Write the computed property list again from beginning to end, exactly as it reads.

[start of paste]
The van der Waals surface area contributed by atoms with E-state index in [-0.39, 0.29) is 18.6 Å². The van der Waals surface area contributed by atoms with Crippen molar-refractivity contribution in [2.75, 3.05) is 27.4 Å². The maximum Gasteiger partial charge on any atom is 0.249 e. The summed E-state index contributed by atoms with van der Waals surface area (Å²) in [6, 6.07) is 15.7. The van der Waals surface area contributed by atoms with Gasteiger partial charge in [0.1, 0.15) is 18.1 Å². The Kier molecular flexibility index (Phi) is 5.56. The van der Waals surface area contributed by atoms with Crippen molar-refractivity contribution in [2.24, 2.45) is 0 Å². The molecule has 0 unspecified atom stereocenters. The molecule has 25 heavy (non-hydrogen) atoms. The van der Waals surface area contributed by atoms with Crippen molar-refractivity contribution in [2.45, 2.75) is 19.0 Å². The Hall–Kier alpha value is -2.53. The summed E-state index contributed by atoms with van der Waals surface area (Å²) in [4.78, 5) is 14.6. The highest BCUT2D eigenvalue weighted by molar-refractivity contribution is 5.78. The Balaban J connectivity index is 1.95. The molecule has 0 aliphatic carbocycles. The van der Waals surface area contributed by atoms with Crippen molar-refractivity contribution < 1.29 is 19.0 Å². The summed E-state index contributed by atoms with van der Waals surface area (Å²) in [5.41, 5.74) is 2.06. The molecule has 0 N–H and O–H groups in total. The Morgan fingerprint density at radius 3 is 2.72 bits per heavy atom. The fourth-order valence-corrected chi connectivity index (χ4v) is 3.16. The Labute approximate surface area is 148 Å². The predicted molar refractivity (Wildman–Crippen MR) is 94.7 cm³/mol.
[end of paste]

The van der Waals surface area contributed by atoms with E-state index in [-0.39, 0.29) is 18.6 Å². The van der Waals surface area contributed by atoms with Crippen molar-refractivity contribution in [2.75, 3.05) is 27.4 Å². The maximum Gasteiger partial charge on any atom is 0.249 e. The summed E-state index contributed by atoms with van der Waals surface area (Å²) in [6, 6.07) is 15.7. The van der Waals surface area contributed by atoms with Gasteiger partial charge in [0.1, 0.15) is 18.1 Å². The Kier molecular flexibility index (Phi) is 5.56. The van der Waals surface area contributed by atoms with Crippen molar-refractivity contribution in [2.24, 2.45) is 0 Å². The molecule has 0 unspecified atom stereocenters. The molecule has 25 heavy (non-hydrogen) atoms. The van der Waals surface area contributed by atoms with Crippen molar-refractivity contribution in [2.45, 2.75) is 19.0 Å². The Hall–Kier alpha value is -2.53. The summed E-state index contributed by atoms with van der Waals surface area (Å²) in [4.78, 5) is 14.6. The highest BCUT2D eigenvalue weighted by molar-refractivity contribution is 5.78. The Balaban J connectivity index is 1.95. The molecule has 0 aliphatic carbocycles. The van der Waals surface area contributed by atoms with Crippen molar-refractivity contribution < 1.29 is 19.0 Å². The summed E-state index contributed by atoms with van der Waals surface area (Å²) in [5.41, 5.74) is 2.06. The molecule has 0 N–H and O–H groups in total. The Morgan fingerprint density at radius 3 is 2.72 bits per heavy atom. The fourth-order valence-corrected chi connectivity index (χ4v) is 3.16. The Labute approximate surface area is 148 Å². The predicted molar refractivity (Wildman–Crippen MR) is 94.7 cm³/mol.